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Logo of crimradiologyCase Reports in Radiology
 
Case Rep Radiol. 2017; 2017: 2134362.
Published online 2017 August 21. doi:  10.1155/2017/2134362
PMCID: PMC5585579

A Rare Cause of Obstructive Sleep Apnea Syndrome: Retropharyngeal Lipoma

Abstract

Lipoma is the most common benign mesenchymal neoplasm. About 16% of lipomas arise in the head and neck region, especially in the posterior neck. Large lipomas that originate from the retropharyngeal space may cause dyspnea, dysphagia, and snoring and occasionally may lead to obstructive sleep apnea syndrome (OSAS). Herein, we report a 45-year-old male patient with OSAS caused by a giant retropharyngeal lipoma with emphasis on CT findings.

1. Introduction

Lipoma is a common benign mesenchymal tumor. The head and neck region is a frequent site of involvement [1]. Large lipomas can cause dyspnea and obstructive sleep apnea syndrome [2]. In this report, we present a case with OSAS that was caused by a large retropharyngeal lipoma.

2. Case Presentation

A 45-year-old male patient presented to ear-nose-throat clinic with hoarseness, snoring, and drowning during sleep. Laryngoscopic examination revealed narrowing of the laryngeal column with an impression of external compression. Contrast-enhanced CT revealed a narrowed laryngopharyngeal airway and a giant retropharyngeal mass measuring approximately 4 × 8 × 12 cm. The mass was well defined with a few thin regular septae and did not enhance after injection of contrast material (Figures (Figures11--2).2). The mass showed negative attenuation values (mean −80 HU) compatible with lipoma. The final diagnosis was OSAS due to giant retropharyngeal lipoma. Imaging follow-up was recommended for patient.

Figure 1
Axial (a) and coronal (b) CT images show a hypodense retropharyngeal mass measuring −80 HU, compatible with lipoma (arrows). Thin regular septations are also seen (arrowheads).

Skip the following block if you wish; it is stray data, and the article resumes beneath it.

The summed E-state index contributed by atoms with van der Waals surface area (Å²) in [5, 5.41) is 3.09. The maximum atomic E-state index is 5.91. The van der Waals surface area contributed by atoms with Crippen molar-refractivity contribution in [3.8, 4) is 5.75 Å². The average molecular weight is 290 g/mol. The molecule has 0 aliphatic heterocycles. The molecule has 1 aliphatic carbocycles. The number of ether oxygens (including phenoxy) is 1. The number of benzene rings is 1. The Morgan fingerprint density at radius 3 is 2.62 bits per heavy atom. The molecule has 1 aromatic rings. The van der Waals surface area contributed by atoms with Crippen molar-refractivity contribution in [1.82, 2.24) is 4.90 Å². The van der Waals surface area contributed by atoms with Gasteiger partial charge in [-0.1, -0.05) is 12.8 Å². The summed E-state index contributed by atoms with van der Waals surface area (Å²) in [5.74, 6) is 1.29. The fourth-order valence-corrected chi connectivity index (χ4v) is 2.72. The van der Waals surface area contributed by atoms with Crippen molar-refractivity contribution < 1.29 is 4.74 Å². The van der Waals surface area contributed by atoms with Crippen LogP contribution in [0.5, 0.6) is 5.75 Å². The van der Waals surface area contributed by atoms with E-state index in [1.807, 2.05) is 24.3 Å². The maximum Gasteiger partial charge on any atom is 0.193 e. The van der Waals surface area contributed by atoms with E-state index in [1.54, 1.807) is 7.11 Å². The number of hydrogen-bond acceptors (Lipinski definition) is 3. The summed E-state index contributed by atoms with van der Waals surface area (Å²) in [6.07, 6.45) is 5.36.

Figure 2
Sagittally reconstructed CT image shows narrowing of the airway (arrows) to a better extent.

3. Discussion

Lipomas are the most common mesenchymal tumors and constitute about 16% of mesenchymal tumors. Approximately 25% of lipomas are located in the head and neck, especially in the posterior neck. Rarely, lipomas originate from the anterior neck and infratemporal space. Histologically, lipomas contain mature adipose tissue without cellular atypia and they have thin capsules [1].

Lipoma is seen in about 2% of people. Lesions are multiple in 5–15% of patients. They usually occur in the 5th and 6th decades. Lipomas are more frequently seen in obese patients and may increase in size with weight gain, although a decrease in size does not generally occur with weight loss [3]. Lipomas are slow-growing lesions and usually are not detectable until they grow to a large size. Large lipomas may compress neighbouring structures and may become symptomatic [4]. Patients with retropharyngeal lipomas often present with dyspnea or dysphagia. Occasionally, retropharyngeal lipomas may cause obstructive sleep apnea syndrome [2, 5].

At CT, lipomas appear as homogeneous hypodense masses with negative attenuation values between −50 and −150 HU. Lipomas do not enhance after injection of intravenous contrast material and may contain thin septae [6]. Hemorrhagic and fibrotic changes are rarely seen [4]. These findings are almost always diagnostic of benign lipomas and obviate biopsy to establish the diagnosis, as it was in our case.

Care should be taken not to mistake low grade liposarcomas for benign lipomas. At CT, low grade liposarcomas generally appear heterogeneous with thickened septae and mild enhancement [7, 8]. Lipoma variants are also described, such as fibrolipoma, osteolipoma, chondroid lipoma, intramuscular lipoma, pleomorphic lipoma, and lipoblastoma. They can be distinguished by clinical findings, radiological findings, and microscopic appearance from simple lipomas. Radiologic differences include thick septa, hemorrhagic, calcific, muscle, or fibrous tissue content, and contrast enhancement [1].

Surgical intervention is reserved for large symptomatic lipomas. Although lipomas are benign masses, they have the potential to grow over time. Thus, imaging follow-up is required for lesions that are close to vital structures such as the trachea or pharynx, as it was in our case [3].

In conclusion, our case report shows that retropharyngeal lipomas should be included in the differential diagnosis of patients presenting with obstructive sleep apnea syndrome, especially when no laryngeal or pharyngeal pathology is found at endoscopic examination.

Conflicts of Interest

The authors declare that they have no conflicts of interest.

References

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